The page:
Although Organovo’s bioprinting footprint is significantly smaller than that of CELLINK, it does have a storied history in the sector. After unveiling its first bioprinted kidney tissue back in 2015, the firm went public on the NASDAQ exchange under the ticker ‘ONVO,’ before making further drug testing and regenerative tissue advances with its technology. 

However, in August 2019, Organovo was forced to explore “strategic alternatives” when it discovered that its approach to fabricating liver tissue required significant redevelopment, and the company has since made efforts to preserve cash, but its website has remained devoid of any updates on the progress of its technologies for the last two years. 

In an effort to revive the firm’s fortunes, Organovo’s leadership later announced a merger with Tarveda Therapeutics in December 2019. However, the company’s ex-CEO Keith Murphy published a scathing letter at the time, criticizing the board’s record, saying that they “couldn’t be trusted at all,” and encouraged stockholders not to vote for the plan.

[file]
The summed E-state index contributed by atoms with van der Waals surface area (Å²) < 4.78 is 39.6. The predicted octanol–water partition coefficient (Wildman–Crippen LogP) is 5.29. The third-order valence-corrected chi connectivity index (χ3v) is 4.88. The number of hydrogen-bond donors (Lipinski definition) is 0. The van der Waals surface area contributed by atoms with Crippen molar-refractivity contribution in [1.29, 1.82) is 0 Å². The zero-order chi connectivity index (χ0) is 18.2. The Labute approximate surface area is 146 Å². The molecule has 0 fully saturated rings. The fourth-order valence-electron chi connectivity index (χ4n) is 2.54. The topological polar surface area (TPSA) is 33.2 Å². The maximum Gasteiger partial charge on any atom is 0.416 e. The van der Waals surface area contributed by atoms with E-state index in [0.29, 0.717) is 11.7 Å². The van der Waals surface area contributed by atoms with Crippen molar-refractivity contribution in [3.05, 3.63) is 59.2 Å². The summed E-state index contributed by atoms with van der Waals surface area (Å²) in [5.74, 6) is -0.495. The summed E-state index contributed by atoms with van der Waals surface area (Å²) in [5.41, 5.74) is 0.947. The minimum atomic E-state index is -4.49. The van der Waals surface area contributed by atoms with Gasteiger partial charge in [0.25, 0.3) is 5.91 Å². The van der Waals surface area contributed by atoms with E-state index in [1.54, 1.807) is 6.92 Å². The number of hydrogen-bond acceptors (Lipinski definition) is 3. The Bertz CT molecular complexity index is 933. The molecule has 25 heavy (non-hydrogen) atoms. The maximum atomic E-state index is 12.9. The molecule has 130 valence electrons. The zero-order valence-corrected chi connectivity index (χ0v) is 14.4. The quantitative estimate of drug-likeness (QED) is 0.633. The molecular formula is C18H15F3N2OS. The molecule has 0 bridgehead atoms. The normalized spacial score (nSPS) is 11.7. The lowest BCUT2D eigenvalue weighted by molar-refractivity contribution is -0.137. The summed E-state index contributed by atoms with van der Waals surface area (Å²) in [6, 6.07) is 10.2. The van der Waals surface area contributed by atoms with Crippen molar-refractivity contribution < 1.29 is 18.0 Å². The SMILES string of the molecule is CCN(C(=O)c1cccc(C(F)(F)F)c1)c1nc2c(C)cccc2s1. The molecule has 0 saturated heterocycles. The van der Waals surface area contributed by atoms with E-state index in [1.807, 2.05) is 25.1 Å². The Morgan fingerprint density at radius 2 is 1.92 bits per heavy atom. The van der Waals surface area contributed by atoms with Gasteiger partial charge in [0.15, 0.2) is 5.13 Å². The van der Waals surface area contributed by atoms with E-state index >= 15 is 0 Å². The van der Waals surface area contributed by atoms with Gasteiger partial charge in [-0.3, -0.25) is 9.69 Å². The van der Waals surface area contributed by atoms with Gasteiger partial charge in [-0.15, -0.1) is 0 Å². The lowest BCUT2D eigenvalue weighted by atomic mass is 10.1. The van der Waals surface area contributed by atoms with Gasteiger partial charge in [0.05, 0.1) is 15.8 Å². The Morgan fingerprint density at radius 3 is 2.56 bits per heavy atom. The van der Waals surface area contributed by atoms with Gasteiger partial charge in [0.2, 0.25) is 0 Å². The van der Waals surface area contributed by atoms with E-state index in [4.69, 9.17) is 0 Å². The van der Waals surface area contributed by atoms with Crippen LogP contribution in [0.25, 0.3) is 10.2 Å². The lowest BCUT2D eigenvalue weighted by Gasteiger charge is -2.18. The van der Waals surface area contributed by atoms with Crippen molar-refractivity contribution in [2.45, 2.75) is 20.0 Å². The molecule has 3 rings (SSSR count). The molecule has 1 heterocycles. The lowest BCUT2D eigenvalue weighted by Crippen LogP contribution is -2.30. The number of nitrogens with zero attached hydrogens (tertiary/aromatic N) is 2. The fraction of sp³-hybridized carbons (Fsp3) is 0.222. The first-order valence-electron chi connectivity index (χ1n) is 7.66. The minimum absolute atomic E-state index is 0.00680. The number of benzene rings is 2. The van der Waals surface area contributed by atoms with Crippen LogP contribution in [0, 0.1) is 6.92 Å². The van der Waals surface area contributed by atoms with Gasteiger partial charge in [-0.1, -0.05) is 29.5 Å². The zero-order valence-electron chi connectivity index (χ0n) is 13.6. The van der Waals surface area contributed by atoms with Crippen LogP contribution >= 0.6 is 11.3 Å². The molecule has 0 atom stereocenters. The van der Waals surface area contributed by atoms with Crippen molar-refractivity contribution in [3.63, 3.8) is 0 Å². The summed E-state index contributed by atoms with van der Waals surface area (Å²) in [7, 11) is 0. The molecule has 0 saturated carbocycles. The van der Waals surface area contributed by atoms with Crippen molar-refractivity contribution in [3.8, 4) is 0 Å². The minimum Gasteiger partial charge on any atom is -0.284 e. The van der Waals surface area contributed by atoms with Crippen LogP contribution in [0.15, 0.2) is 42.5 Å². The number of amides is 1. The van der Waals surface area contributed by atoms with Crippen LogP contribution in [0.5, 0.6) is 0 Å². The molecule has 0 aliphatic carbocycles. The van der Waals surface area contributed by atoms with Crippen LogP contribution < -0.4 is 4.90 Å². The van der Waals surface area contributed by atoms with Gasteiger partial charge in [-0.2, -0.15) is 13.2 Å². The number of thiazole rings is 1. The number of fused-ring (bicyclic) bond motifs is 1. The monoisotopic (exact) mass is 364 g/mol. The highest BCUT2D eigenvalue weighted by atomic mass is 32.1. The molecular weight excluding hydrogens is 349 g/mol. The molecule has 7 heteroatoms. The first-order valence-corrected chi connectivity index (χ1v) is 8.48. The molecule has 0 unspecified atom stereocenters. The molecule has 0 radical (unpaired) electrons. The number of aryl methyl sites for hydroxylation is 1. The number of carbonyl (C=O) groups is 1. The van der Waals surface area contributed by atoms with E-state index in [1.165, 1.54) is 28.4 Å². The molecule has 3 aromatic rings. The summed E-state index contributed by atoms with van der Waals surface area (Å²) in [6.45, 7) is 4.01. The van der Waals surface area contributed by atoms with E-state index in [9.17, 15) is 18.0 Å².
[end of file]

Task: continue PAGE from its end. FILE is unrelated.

Tissue engineer loads Organovo’s proprietary bioprinter to print fully human tissue. Photo via Organoco
Organovo encountered issues around its liver 3D bioprinting technology back in 2019. Photo via Organovo

Duly answering Murphy’s call to action, shareholders then chose to vote down the merger, and it has since been called-off entirely. In the past, Organovo has also fought to salvage its reputation in Delaware’s courtrooms, and the firm won a high-profile case against investor Georgi Dimitrov, in which he was found guilty of carrying out a ‘smear campaign,’ and received a $38 million default judgment.